New Telecommunications Consumer Protection Code Met With Great Reception

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Historically, complaints to the telecommunications ombudsman greatly exceed the national average for complaints by consumers for other services. Common points of contention and frustration included consumers lacking timely and comprehensive information regarding their mobile plan. Customers complained that critical information, such as when they were close to exceeding their “usage cap,” was not available in a timely manner. Further, the cost of certain basic units of service (the cost of an SMS, the cost of a standard domestic mobile call and one megabyte of data), the lack of transparency in the complaint making process and finally, the confusing and often misleading advertisements rounded off consumer complains. The new Telecommunications Consumer Protection code (most of which will be effective from 1 September 2012) has been heralded as the solution to the above problems.

The code shifts the onus onto telecommunication providers to ensure the following.

In advertising telecommunications, providers must refrain from using the term “cap” misleadingly, and only use it in circumstances when it is a “hard cap,” which cannot be exceeded. Also the unit cost of one SMS, one standard two minute domestic mobile phone call and one megabyte of data must be clearly advertised. Finally, in the realm of advertising all claims about data speeds, such as broadband speeds, must be reasonably substantiated (the cut-off date for implementing all of the above is 27 October 2012).
The provision of a Critical Information Summary statement outlining pertinent information detailing essential service terms including, but not limited to, pricing arrangements and complaint resolutions processes, (the cut-off date for implementing the above is 1 March 2013).

The provision to consumers of notifications for certain thresholds of usage when their value included plans reach 50, 85 and 100% of the total advertised usage. These notifications must be made within a 48 hour window from when the usage was reached, and must include disclosures of charges which apply once usage has been exceeded. In line with the above spend management initiatives, providers must also give information on international roaming charges and, further, can only access customer security deposits in narrowly defined circumstances. The cut-off date for implementing the above in relation to data plans is 1 September 2013 for all providers; while the cut-off date for compliance for SMS and voice calling plan providers is 1 September 2013 and 1 September 2014 for large and small suppliers respectively.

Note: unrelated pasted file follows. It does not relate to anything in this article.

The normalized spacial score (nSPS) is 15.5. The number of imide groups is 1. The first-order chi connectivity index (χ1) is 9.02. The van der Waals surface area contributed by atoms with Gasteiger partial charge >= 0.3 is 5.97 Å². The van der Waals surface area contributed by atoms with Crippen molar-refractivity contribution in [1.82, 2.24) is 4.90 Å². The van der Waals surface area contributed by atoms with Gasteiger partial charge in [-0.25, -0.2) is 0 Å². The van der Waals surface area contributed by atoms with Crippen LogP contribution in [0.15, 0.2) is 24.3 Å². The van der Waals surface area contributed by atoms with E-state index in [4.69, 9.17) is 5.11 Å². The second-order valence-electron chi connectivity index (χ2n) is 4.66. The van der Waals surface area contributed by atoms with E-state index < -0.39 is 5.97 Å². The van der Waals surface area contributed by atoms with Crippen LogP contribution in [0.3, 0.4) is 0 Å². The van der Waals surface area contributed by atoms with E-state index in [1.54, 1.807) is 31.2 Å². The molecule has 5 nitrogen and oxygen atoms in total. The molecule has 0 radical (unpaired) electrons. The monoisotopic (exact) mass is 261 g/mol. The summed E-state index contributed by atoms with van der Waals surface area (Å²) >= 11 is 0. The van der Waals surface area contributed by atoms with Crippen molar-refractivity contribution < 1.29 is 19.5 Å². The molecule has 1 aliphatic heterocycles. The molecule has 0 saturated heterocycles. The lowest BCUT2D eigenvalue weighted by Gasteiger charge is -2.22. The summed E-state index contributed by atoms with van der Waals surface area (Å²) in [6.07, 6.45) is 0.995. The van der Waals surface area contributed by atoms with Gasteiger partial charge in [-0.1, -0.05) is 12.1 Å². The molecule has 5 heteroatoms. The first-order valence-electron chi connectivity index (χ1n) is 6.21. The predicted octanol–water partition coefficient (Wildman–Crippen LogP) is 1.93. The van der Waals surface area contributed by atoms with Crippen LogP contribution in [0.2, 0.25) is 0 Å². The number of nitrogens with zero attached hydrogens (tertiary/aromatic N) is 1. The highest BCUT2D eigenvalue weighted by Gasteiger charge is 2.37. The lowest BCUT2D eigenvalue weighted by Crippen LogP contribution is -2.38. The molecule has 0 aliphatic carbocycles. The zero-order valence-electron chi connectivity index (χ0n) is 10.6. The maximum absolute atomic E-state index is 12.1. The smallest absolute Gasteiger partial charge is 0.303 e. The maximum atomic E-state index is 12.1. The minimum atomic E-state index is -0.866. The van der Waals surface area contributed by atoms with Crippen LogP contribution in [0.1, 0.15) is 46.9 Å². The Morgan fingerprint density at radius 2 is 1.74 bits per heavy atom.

When billing customers, providers must not bill customers for charges older than 160 days. Further, providers must have a ready record of a customer’s 24 month billing cycle, which must be made available to the customer free of charge. Finally, when a direct debit payment scheme has been authorised, 10 days notice must be given before each direct debit (the cut-off date for implementing all of the above is 1 March 2013).

Complaints are now to be taken more seriously. The code mandates that all complaints must be acknowledged within two days (and customers are to be provided with a unique complaint code to track progress and streamline the record keeping of complaints) and resolved within three weeks. There are also provisions for the special circumstances which constitute urgent complaints which must be resolved within two days. Suppliers must now also proactively promote the services of the Telecommunications Industry Ombudsman as a complaint resolution vehicle, (the cut-off date for implementing all of the above is 1 March 2013).

Finally, the industry is obliged to undertake “Communications Compliance”, where compliance with the code is measured and continuously monitored in the context of clearly defined customer service metrics and regulatory benchmarks, (the cut-off date for implementing the above is 1 March 2013).

While most consumers may feel that enough information about pricing and so forth is available from the large telecommunications providers (an impression created by sheer volume of text, fine print and cumbersome contracts) the aim of the new code is to increase the quality and simplicity of the information provided by these entities. This simplicity allows consumers to make more informed decisions when purchasing and comparing usage plans, while also alleviating the trauma of an unexpected “bill shock”.

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